1. Seems exceedingly not-impossible to engineer them to carry the mRNA from the COVID vaccines to innoculate those deplorable. anti-science, unvaccinated holdouts. And, as long as it saves one life, why not, right?

  11. I’ll pony up my 10 bucks to get rid of 95% of mosquitoes every month. I live in Florida, and I’d be happy to put the hurt on them. A few years ago, some nerd built a laser to shoot them out of the sky from recycled Blu Ray player parts. I was like,”Sell me a kit, I’ll buy 10 of them for my back yard” I’d love to sit on the porch with a cold beer, watching small sizzles of light shoot skeeters down…

    1. A few years ago, some nerd built a laser to shoot them out of the sky from recycled Blu Ray player parts. I was like,”Sell me a kit, I’ll buy 10 of them for my back yard” I’d love to sit on the porch with a cold beer, watching small sizzles of light shoot skeeters down…

      Yeah. Eric Johnson, Intellectual Ventures 2010. It was such a successful idea that you picked up 10 of them at Wal-Mart 5 yrs. ago, right? 10 yrs. later, the’re all over the place in Florida, right?

      Futurists, transhumanists… like watermelons in lab coats, one color on the outside, progressive red on the inside.

  12. First I agree that the hysteria over genetically modified plants and animals is over the top. I support some uses of genetic modification and oppose others. I never fear that some of these will cause cancers or get out of control.

    However with regard to mosquitos, I hate the little pests and yet I recognize that they are an important part of the food web. Mosquitos are a basic food for many birds, fish, and bats. I would therefore rather control the mosquito population by having a good environment for the animals that eat them. I am also willing to donate some small amount of blood to keep them around.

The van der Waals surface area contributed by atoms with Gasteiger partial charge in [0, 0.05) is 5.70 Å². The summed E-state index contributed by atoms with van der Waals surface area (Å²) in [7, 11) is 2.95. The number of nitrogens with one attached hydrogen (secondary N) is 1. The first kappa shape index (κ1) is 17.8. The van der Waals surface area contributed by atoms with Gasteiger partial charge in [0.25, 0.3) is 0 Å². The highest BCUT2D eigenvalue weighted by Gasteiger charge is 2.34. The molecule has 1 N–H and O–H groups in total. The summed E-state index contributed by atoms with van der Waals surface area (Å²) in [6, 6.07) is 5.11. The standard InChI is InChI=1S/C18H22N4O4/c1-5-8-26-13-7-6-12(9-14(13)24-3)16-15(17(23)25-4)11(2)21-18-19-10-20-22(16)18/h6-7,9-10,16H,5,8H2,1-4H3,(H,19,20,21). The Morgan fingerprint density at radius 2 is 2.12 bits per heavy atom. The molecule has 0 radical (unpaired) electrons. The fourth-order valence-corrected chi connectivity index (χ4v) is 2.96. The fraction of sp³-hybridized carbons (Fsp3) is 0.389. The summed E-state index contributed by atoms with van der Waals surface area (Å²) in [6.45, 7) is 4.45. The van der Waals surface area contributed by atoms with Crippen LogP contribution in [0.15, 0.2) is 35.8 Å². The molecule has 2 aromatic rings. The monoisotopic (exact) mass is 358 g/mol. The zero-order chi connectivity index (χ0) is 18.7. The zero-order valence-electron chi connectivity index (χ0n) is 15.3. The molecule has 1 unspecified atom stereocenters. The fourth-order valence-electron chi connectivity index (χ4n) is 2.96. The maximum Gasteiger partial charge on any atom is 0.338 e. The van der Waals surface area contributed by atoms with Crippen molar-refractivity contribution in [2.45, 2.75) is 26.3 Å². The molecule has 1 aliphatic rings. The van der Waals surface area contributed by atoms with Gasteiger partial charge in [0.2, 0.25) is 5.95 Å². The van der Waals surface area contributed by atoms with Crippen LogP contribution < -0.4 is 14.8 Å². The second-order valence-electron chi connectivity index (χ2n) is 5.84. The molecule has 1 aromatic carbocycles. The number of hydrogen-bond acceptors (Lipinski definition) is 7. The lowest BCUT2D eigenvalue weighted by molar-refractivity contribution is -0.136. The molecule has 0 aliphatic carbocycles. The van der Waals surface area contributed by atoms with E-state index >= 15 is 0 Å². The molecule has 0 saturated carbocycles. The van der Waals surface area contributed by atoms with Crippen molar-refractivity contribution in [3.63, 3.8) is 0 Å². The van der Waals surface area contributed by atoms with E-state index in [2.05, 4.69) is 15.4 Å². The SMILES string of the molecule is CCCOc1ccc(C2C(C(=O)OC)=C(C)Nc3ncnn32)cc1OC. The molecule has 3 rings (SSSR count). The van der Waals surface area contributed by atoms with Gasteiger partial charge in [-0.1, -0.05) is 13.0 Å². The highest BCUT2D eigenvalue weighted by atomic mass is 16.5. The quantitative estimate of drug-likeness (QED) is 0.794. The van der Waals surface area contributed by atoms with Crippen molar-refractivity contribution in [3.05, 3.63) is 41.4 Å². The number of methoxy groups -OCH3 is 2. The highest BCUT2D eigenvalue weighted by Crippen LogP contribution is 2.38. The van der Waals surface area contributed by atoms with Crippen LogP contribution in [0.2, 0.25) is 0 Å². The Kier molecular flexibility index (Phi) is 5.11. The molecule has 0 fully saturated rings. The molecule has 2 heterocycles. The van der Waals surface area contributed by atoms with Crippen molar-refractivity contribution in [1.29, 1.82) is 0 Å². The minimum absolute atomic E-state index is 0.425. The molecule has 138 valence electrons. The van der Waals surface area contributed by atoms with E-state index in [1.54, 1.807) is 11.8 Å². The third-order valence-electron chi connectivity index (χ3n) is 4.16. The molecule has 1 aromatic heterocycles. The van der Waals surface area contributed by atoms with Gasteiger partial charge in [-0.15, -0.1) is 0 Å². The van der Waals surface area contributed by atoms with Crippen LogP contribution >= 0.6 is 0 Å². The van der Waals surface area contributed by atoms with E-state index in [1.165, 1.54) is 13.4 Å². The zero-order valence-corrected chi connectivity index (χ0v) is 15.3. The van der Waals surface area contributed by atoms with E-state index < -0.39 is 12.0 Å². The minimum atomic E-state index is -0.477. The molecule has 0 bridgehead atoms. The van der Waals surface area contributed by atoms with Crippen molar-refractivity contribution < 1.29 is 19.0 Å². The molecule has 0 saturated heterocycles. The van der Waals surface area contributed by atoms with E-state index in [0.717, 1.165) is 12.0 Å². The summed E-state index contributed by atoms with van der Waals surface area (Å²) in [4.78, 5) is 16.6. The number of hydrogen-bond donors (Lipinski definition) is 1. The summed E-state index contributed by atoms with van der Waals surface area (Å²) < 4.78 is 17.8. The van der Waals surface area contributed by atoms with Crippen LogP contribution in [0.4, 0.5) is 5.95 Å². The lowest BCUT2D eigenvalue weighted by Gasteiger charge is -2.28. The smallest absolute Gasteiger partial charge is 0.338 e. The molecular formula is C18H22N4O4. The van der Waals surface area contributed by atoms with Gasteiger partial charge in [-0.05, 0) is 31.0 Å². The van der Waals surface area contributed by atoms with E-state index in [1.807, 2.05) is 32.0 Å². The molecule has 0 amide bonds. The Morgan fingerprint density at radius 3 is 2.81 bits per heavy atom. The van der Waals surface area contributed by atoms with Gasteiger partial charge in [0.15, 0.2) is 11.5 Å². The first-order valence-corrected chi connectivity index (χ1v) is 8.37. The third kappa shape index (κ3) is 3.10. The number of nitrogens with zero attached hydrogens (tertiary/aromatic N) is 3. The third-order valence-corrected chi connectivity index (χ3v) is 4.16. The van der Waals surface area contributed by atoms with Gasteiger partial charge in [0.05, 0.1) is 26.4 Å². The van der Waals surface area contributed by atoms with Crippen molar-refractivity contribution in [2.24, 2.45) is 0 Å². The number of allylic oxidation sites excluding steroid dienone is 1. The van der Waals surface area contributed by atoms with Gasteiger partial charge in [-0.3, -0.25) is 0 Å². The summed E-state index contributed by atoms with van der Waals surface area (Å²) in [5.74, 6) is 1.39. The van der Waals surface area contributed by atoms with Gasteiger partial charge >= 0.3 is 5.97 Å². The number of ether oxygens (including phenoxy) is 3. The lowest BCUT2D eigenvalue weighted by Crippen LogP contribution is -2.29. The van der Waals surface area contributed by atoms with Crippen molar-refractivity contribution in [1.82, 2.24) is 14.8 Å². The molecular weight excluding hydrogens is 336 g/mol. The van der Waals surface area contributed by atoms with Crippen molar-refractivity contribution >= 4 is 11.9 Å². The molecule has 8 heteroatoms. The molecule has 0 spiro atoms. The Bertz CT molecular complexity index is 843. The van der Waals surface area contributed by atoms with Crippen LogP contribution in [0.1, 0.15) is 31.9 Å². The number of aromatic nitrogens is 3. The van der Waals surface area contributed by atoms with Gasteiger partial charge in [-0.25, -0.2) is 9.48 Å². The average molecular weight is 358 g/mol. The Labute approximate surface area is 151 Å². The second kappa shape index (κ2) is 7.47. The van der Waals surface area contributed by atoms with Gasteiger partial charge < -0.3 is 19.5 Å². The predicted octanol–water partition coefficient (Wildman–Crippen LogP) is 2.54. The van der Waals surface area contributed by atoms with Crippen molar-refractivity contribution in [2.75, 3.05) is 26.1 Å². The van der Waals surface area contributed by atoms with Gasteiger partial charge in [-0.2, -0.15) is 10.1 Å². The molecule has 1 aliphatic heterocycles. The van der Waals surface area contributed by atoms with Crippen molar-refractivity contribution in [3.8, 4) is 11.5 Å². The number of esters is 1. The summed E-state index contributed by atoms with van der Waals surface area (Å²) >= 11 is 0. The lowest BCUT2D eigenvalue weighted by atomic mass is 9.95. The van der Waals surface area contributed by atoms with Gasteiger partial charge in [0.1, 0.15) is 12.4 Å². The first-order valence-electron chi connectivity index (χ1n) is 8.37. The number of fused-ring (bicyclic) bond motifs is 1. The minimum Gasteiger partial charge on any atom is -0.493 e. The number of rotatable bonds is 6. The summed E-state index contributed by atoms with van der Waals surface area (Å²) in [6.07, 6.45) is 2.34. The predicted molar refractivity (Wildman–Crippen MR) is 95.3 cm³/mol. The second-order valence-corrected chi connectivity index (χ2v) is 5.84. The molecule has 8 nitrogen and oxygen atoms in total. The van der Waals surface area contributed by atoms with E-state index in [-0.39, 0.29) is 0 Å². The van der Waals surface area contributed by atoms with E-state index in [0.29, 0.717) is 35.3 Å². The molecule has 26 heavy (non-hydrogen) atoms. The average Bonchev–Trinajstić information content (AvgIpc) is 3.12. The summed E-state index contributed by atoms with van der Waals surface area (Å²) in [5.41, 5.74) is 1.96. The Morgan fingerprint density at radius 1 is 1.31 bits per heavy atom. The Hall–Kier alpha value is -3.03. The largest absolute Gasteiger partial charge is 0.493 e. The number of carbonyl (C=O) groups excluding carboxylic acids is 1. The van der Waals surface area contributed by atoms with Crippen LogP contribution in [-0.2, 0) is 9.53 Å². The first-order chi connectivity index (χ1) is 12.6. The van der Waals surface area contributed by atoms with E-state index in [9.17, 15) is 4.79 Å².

1. “I am also willing to donate some small amount of blood to keep them around.”

      I’m not.

      1. You’re going to donate the blood either way. One way you get to donate it to nature as you see fit. The other way, you get to donate your blood to nature as you see fit and pay the community, municipality, city, or state, in annual installments, for the privilege of getting bitten by dengue-free mosquitos.

        You can keep your masks, your vaccine, and your lockdowns. Never had Dengue Fever or Zika, odds are exceedingly good that even if I spent the rest of my life donating blood to mosquitos in the Florida Everglades, I never will. So you can keep your shitty solutions to problems I don’t have.

        On 12 February 2020, the European Centre for Disease Prevention and Control (ECDC) reported an increase in the number of cases of dengue infection in French Guiana, Guadeloupe, Martinique, and Saint-Martin. In January 2020, health authorities in the region declared a dengue epidemic in Guadeloupe and Saint-Martin and indicated that Martinique is also at-risk of an epidemic.

        French Guiana
        From January 2019 through 17 February 2020, a total of 487 confirmed cases of dengue, with no severe cases or deaths, was reported (Figure 1).

        Guadeloupe